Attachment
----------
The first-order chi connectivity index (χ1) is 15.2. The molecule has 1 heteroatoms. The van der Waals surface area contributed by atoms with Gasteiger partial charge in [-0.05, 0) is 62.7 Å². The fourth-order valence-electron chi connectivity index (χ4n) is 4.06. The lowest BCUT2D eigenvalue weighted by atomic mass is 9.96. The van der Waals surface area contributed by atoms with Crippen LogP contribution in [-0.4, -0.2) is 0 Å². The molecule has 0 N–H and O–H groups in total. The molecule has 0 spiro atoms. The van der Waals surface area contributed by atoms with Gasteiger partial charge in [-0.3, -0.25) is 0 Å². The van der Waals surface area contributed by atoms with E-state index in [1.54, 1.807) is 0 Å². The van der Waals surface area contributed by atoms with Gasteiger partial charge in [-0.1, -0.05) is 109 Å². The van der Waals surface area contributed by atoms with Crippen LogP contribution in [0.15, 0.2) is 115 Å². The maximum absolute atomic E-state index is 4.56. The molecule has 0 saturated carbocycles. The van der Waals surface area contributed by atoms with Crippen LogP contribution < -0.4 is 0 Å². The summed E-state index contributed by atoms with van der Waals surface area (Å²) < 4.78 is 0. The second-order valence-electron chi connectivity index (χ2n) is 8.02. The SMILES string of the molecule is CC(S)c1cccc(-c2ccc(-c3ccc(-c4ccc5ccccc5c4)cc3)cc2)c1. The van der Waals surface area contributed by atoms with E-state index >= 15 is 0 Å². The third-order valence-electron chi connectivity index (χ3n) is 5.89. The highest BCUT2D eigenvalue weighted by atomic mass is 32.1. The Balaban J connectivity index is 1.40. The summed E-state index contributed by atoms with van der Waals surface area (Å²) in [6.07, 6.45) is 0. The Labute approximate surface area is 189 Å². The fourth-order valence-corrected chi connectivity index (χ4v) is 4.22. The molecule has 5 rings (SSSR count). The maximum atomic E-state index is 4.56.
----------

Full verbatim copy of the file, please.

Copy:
The first-order chi connectivity index (χ1) is 15.2. The molecule has 1 heteroatoms. The van der Waals surface area contributed by atoms with Gasteiger partial charge in [-0.05, 0) is 62.7 Å². The fourth-order valence-electron chi connectivity index (χ4n) is 4.06. The lowest BCUT2D eigenvalue weighted by atomic mass is 9.96. The van der Waals surface area contributed by atoms with Crippen LogP contribution in [-0.4, -0.2) is 0 Å². The molecule has 0 N–H and O–H groups in total. The molecule has 0 spiro atoms. The van der Waals surface area contributed by atoms with Gasteiger partial charge in [-0.3, -0.25) is 0 Å². The van der Waals surface area contributed by atoms with E-state index in [1.54, 1.807) is 0 Å². The van der Waals surface area contributed by atoms with Gasteiger partial charge in [-0.1, -0.05) is 109 Å². The van der Waals surface area contributed by atoms with Crippen LogP contribution in [0.15, 0.2) is 115 Å². The maximum absolute atomic E-state index is 4.56. The molecule has 0 saturated carbocycles. The van der Waals surface area contributed by atoms with Crippen LogP contribution < -0.4 is 0 Å². The summed E-state index contributed by atoms with van der Waals surface area (Å²) < 4.78 is 0. The second-order valence-electron chi connectivity index (χ2n) is 8.02. The SMILES string of the molecule is CC(S)c1cccc(-c2ccc(-c3ccc(-c4ccc5ccccc5c4)cc3)cc2)c1. The van der Waals surface area contributed by atoms with E-state index >= 15 is 0 Å². The third-order valence-electron chi connectivity index (χ3n) is 5.89. The highest BCUT2D eigenvalue weighted by atomic mass is 32.1. The Balaban J connectivity index is 1.40. The summed E-state index contributed by atoms with van der Waals surface area (Å²) in [6.07, 6.45) is 0. The Labute approximate surface area is 189 Å². The fourth-order valence-corrected chi connectivity index (χ4v) is 4.22. The molecule has 5 rings (SSSR count). The maximum atomic E-state index is 4.56.